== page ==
Finding a home in the ruins of modernism.
Since I was asked to review his book “Landscapes of Communism” in 2015, Owen Hatherley has been one of my favorite authors. I’ve read most of his books – from “Militant Modernism” (described by The Guardian as an “intelligent and passionately reasoned attempt to excavate Utopia”) to “Red Metropolis” and the lesser-known “Across the Plaza: The Public Voids of the Soviet City’. ‘Trans-Europe Express’, his comprehensive and witty guide to European architecture, has been my faithful companion on a number of trips.
Today, while I am researching a book on Britain’s utopian settlements, some of Hatherley’s works prove useful, eye-opening, and simply indispensable and will probably be among the most cited sources of my own book.
The magnitude of Hatherley’s architectural interests has always been astonishing – from the Bauhaus district of Tel Aviv to the monstrous bulk of my own alma mater, the University of Kharkiv in Ukraine. His latest book, “Clean Living Under Difficult Circumstances: Finding a Home in the Ruins of Modernism” (Verso, £18.99, ISBN 9781839762215), reflecting much of the above, spans 15 years of writing, “from final reelection from Blair to the election of Boris Johnson,” as he puts it.
One thing that comes out clearly in most of Hatherley’s books and essays is his seething, almost Orwellian hatred of what I would call “architectural brutality” (not to be confused with brutalism)—all those massive, ugly structures that make up the face of many a British and European town and city. He still seems to have an unwavering belief in Winston Churchill’s famous saying that we first shape the buildings and then they shape us.
It’s not just the buildings that alert Hatherley’s keen eye and provoke his legitimate wrath. One of the most powerful essays in the collection deals with the enforced standardization by local authorities of the once versatile and interesting shop signs in the High Street of Walthamstow, one of London’s proudest multicultural areas. They all had to be designed according to one and the same pattern, which immediately made the once colorful street look depressing and dull. “The Walthamstow sign conversion is an anal-retentive error caused by a total misunderstanding of what makes London interesting,” Hatherley writes with signature bitter simplicity.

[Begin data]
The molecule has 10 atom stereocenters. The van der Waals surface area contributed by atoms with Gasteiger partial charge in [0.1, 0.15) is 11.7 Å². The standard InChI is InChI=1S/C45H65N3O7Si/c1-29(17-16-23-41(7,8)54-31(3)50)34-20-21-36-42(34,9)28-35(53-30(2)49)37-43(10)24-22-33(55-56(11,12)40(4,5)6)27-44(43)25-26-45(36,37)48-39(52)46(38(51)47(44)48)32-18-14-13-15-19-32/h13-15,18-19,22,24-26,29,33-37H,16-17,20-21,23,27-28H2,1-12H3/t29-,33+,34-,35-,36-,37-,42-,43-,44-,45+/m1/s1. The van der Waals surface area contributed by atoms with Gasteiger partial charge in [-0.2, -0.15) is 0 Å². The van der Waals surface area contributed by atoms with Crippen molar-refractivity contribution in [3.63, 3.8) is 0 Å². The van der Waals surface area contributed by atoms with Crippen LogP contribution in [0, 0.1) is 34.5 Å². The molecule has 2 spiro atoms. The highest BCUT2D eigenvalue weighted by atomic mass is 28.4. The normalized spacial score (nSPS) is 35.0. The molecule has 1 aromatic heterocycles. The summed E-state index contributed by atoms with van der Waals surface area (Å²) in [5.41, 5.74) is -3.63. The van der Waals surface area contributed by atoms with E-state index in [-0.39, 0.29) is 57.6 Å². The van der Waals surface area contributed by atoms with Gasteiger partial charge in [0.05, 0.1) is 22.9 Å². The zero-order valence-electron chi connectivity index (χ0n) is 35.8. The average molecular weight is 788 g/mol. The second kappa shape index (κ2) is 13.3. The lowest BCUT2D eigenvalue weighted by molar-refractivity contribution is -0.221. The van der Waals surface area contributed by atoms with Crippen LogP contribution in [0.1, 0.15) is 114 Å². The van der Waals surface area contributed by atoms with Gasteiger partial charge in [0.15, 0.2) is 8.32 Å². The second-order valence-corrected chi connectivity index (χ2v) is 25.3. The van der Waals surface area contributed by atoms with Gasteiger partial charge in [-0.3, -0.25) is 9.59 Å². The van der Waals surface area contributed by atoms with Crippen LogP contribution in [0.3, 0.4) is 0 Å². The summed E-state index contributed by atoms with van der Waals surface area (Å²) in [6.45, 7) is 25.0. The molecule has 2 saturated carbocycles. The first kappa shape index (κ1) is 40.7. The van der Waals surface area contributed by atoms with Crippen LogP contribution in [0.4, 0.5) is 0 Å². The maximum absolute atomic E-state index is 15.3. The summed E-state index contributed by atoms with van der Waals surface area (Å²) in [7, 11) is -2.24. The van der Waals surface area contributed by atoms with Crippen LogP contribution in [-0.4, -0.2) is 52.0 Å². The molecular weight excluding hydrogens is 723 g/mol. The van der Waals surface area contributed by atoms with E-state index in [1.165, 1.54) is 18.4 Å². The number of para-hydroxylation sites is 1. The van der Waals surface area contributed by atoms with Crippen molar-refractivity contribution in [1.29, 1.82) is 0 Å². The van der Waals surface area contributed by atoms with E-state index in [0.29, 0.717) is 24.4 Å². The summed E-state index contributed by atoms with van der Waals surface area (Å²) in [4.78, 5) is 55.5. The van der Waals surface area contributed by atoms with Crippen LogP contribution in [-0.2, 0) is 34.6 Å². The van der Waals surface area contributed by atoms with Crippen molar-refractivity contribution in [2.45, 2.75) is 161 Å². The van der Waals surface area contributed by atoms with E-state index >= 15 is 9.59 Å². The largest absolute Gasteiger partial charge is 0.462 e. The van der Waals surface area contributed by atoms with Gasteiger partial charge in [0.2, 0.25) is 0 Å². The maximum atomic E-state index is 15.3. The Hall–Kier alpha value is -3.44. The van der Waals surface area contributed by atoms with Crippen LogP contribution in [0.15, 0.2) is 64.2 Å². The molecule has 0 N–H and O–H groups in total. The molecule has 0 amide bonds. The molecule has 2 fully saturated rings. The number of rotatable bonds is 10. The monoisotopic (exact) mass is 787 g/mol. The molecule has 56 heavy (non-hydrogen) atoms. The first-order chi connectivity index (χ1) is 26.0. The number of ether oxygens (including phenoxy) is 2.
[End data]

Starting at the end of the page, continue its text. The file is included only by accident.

As a former Edinburgh (or Dunedin), I very much enjoyed the essay on the thoroughly screwed up architectural scene of the modern Scottish capital; ‘Edinburgh’s Golden Turds’. The recent “horribly cheap and filthy” shoddy reconstruction of the famous Waverley railway station has only exacerbated the situation. Hatherley’s conclusion is scathing: “Edinburgh’s architectural problems are British problems. Its inability to plan coherently, its chaotic, staggering attempts to bolster public transport, its neglect of social housing, its colossal speculative office buildings… are all specific to the UK, and the stark reticence it faces towards architecture and urban planning.”
I agree with everything in the emotional diatribe above, except the public transport situation being better in Edinburgh than perhaps anywhere else in the UK, with the recently opened light rail line to the airport – albeit expensive – a welcome addition to the already well-functioning network. Still, I generally applaud the portrayal of Edinburgh, which – like Warsaw, in the essay, My Kind of Town: Warszawa and many other 20th-century cities – “seems to be a little embarrassed”.
A city in shame is a typical metaphor for Hatherley, who tends to personalize places by assigning them human faces and souls. I remember how stunned I was a few years ago to discover that Hatherley, who grew up in a family of staunch Labor supporters, repeatedly described himself (see his Wikipedia article) as a staunch socialist and even a communist, for I would safely qualify most of his writing as extremely pro-democratic, anti-totalitarian and therefore – on my scale of values – rabid anti-communist!
However, after reading most of his books, I realized that his views on socialism and communism were largely idealistic, based on the works of Marx and the Communist Manifesto (as he himself acknowledges), while mine had been shaped by 35 years live (or rather survive) in the oppressive and stagnant atmosphere of the USSR – a Stalinist state as far removed from the original communist ideals as the earth was from the sun. Hatherley may call himself anything—a communist, a Zoroastrian, or a Rastafarian—but his books, including the latest ones, are essentially anti-totalitarian through and through. To me that also means anti-communist
.’Clean living under difficult circumstances’ fits nicely in my bookcase of previous works by Hatherley. There is still plenty of room, but the author has only just turned 40, so hopefully, many more will follow.